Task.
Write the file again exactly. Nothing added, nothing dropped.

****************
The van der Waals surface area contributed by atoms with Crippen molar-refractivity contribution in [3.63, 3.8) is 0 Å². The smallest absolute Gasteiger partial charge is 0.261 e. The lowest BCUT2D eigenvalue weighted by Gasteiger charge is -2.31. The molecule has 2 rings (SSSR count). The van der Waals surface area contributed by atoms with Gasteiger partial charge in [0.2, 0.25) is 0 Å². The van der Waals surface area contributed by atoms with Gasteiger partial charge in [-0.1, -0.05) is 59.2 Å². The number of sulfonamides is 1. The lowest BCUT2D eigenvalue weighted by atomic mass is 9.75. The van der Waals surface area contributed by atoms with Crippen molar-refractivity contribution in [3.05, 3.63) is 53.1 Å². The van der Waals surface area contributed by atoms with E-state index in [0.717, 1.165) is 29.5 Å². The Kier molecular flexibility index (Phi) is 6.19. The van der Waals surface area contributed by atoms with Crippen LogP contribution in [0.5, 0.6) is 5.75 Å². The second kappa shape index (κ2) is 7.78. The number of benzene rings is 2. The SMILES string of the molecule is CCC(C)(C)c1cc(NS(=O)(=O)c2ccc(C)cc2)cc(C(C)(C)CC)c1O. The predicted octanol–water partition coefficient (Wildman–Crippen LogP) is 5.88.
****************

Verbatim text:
The van der Waals surface area contributed by atoms with Crippen molar-refractivity contribution in [3.63, 3.8) is 0 Å². The smallest absolute Gasteiger partial charge is 0.261 e. The lowest BCUT2D eigenvalue weighted by Gasteiger charge is -2.31. The molecule has 2 rings (SSSR count). The van der Waals surface area contributed by atoms with Gasteiger partial charge in [0.2, 0.25) is 0 Å². The van der Waals surface area contributed by atoms with Gasteiger partial charge in [-0.1, -0.05) is 59.2 Å². The number of sulfonamides is 1. The lowest BCUT2D eigenvalue weighted by atomic mass is 9.75. The van der Waals surface area contributed by atoms with Crippen molar-refractivity contribution in [3.05, 3.63) is 53.1 Å². The van der Waals surface area contributed by atoms with E-state index in [0.717, 1.165) is 29.5 Å². The Kier molecular flexibility index (Phi) is 6.19. The van der Waals surface area contributed by atoms with Crippen LogP contribution in [0.5, 0.6) is 5.75 Å². The second kappa shape index (κ2) is 7.78. The number of benzene rings is 2. The SMILES string of the molecule is CCC(C)(C)c1cc(NS(=O)(=O)c2ccc(C)cc2)cc(C(C)(C)CC)c1O. The predicted octanol–water partition coefficient (Wildman–Crippen LogP) is 5.88.